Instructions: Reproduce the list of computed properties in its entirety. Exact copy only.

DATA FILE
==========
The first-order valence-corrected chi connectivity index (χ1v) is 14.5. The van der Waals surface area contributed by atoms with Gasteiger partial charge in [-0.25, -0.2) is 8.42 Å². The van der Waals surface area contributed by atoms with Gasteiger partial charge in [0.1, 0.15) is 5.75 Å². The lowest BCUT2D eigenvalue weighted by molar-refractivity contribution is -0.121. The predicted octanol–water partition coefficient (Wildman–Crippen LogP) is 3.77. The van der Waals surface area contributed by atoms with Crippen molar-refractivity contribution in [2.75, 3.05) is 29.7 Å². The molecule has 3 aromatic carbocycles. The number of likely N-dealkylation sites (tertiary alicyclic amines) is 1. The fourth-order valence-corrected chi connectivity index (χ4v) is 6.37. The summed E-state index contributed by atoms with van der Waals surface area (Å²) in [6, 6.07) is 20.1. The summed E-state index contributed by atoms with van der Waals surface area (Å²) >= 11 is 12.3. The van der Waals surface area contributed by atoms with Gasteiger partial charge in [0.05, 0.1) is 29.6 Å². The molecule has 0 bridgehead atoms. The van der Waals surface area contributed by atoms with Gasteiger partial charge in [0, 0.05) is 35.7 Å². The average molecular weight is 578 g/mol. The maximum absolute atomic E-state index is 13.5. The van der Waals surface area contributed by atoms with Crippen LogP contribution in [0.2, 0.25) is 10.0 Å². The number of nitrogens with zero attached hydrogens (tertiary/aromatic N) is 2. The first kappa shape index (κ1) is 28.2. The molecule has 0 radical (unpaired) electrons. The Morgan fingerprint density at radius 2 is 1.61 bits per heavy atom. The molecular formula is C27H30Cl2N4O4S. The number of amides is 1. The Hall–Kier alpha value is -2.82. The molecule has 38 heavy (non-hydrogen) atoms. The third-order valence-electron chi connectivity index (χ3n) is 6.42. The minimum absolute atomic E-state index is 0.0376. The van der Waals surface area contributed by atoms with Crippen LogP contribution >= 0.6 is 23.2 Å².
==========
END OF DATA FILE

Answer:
The first-order valence-corrected chi connectivity index (χ1v) is 14.5. The van der Waals surface area contributed by atoms with Gasteiger partial charge in [-0.25, -0.2) is 8.42 Å². The van der Waals surface area contributed by atoms with Gasteiger partial charge in [0.1, 0.15) is 5.75 Å². The lowest BCUT2D eigenvalue weighted by molar-refractivity contribution is -0.121. The predicted octanol–water partition coefficient (Wildman–Crippen LogP) is 3.77. The van der Waals surface area contributed by atoms with Crippen molar-refractivity contribution in [2.75, 3.05) is 29.7 Å². The molecule has 3 aromatic carbocycles. The number of likely N-dealkylation sites (tertiary alicyclic amines) is 1. The fourth-order valence-corrected chi connectivity index (χ4v) is 6.37. The summed E-state index contributed by atoms with van der Waals surface area (Å²) in [6, 6.07) is 20.1. The summed E-state index contributed by atoms with van der Waals surface area (Å²) >= 11 is 12.3. The van der Waals surface area contributed by atoms with Gasteiger partial charge in [0.05, 0.1) is 29.6 Å². The molecule has 0 bridgehead atoms. The van der Waals surface area contributed by atoms with Gasteiger partial charge in [0, 0.05) is 35.7 Å². The average molecular weight is 578 g/mol. The maximum absolute atomic E-state index is 13.5. The van der Waals surface area contributed by atoms with Crippen LogP contribution in [0.2, 0.25) is 10.0 Å². The number of nitrogens with zero attached hydrogens (tertiary/aromatic N) is 2. The first kappa shape index (κ1) is 28.2. The molecule has 0 radical (unpaired) electrons. The Morgan fingerprint density at radius 2 is 1.61 bits per heavy atom. The molecular formula is C27H30Cl2N4O4S. The number of amides is 1. The Hall–Kier alpha value is -2.82. The molecule has 38 heavy (non-hydrogen) atoms. The third-order valence-electron chi connectivity index (χ3n) is 6.42. The minimum absolute atomic E-state index is 0.0376. The van der Waals surface area contributed by atoms with Crippen LogP contribution >= 0.6 is 23.2 Å².